Pure Monkey Business in Costa Rica
One of Costa Rica’s biggest tourist draws is its delightful wildlife – from jewel-colored hummingbirds and vibrant tree frogs to the curious coatimundi. But the real showstoppers in this eco tourism destination are its acrobatic primates. Depending on your itinerary, lucky visitors may spot all four monkey species, including the white-faced, howler, spider and squirrel monkey – all of which inhabit the country’s lowland jungles, tropical dry forest and cloud forest habitats. Learn more about monos, as they’re called in Spanish, and the best spots to see them.
Central American squirrel monkey
The smallest of Costa Rica’s monkeys, tipping the scales at less than two pounds, is the critically endangered squirrel monkey. Locally known as the mono titi, these adorable creatures can only be observed in two areas: Manuel Antonio and the Osa Peninsula. Thanks to local conservation organizations such as the Manuel Antonio Mono Titi Initiative, populations have held steady in this Central Pacific town, where an estimated 250 monkeys reside in the national park and surrounding rainforest. The protected forests of Corcovado National Park host nearly 3,000 of the black-crowned sub-species. Extremely vocal and social, squirrel monkeys rarely descend to the forest floor and spend most of their time in the treetops eating insects, flowers, nectar and fruits.
This highly adaptable species, also known as the capuchin monkey or white-throated monkey, can be found throughout Costa Rica. They are typically seen in large troops of up to 30 individuals, with mothers toting babies on their backs. True omnivores, white-faced monkeys will feed on just about anything from leaves and fruit to eggs and small lizards. And unlike the squirrel monkey, the capuchin does forage on the forest floor. They communicate by making high-pitched squeaks and chatters and have grown accustomed to human presence in their habitat. Two of the best spots for seeing these primates in action are the Caribbean’s Cahuita National Park and Manuel Antonio National Park. As tempting as it may be, please refrain from feeding these monkeys as it inadvertently encourages dependence on people and aggressive behaviors.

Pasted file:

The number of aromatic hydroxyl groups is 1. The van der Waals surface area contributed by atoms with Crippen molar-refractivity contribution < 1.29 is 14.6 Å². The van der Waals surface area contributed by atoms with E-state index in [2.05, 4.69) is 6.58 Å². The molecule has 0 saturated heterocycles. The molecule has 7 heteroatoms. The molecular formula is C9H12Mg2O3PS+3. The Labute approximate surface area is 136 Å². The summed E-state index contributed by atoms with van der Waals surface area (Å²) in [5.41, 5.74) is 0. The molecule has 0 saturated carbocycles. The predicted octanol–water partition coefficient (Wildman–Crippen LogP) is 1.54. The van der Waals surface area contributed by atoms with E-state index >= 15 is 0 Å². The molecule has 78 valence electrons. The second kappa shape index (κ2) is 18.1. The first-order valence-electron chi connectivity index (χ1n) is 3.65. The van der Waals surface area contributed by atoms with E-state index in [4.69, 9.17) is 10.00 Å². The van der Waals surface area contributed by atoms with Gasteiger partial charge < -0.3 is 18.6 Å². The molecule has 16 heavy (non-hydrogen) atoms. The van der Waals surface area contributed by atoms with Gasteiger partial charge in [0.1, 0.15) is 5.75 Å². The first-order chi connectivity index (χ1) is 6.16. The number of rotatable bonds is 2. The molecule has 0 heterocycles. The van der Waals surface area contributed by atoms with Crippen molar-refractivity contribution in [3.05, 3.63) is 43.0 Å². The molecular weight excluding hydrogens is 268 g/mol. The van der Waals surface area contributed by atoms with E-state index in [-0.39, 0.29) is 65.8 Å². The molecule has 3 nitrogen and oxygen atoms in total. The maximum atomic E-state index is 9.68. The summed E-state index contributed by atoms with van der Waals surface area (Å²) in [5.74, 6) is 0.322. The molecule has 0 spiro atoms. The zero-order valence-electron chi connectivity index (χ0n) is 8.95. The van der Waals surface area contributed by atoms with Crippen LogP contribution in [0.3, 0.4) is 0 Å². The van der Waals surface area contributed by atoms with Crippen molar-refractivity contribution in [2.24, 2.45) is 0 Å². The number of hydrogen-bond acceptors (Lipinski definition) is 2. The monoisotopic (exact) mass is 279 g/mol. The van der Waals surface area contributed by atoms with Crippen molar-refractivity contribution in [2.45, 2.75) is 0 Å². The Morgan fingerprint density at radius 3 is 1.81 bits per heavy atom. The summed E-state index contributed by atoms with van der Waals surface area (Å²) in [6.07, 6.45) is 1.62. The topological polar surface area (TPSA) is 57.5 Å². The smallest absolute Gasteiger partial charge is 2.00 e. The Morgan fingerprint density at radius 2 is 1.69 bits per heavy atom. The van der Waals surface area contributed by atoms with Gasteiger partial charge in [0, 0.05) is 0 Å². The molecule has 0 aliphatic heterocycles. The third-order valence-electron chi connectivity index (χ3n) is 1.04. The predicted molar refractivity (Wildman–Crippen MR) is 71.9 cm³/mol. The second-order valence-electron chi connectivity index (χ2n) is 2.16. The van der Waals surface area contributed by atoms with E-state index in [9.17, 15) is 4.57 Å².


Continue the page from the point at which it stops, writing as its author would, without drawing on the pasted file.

The spider monkey, or mono arana as it’s called in Costa Rica, is the true acrobat of the primate world. Known for their endearing pot bellies, fuzzy faces and brownish to reddish colored fur, these monkeys can be observed effortlessly swinging through the canopy, thanks to their extraordinarily long prehensile tail, which functions as another arm. Tortuguero, Arenal Volcano National Park, Corcovado and Curu Wildlife Refuge are spider monkey hotspots.
That’s not a ghost you hear yowling at 5 o’clock in the morning, those are the tell-tale calls of the mantled howler monkey, a.k.a the mono congo. Perhaps one of the country’s most pervasive species, howlers are a hoot to watch – and listen to! Their deep calls can resonate for up to two miles in the forest, announcing their presence to nearby troops. Preferring leaves, fruit and bark, these primates are herbivores and can weigh up to 20 pounds. They are characterized by their dark black fur and lighter brown “mantle” around their necks. Look for them in and around the dry forests of Santa Rosa National Park, Arenal, Carara National Park and Manuel Antonio.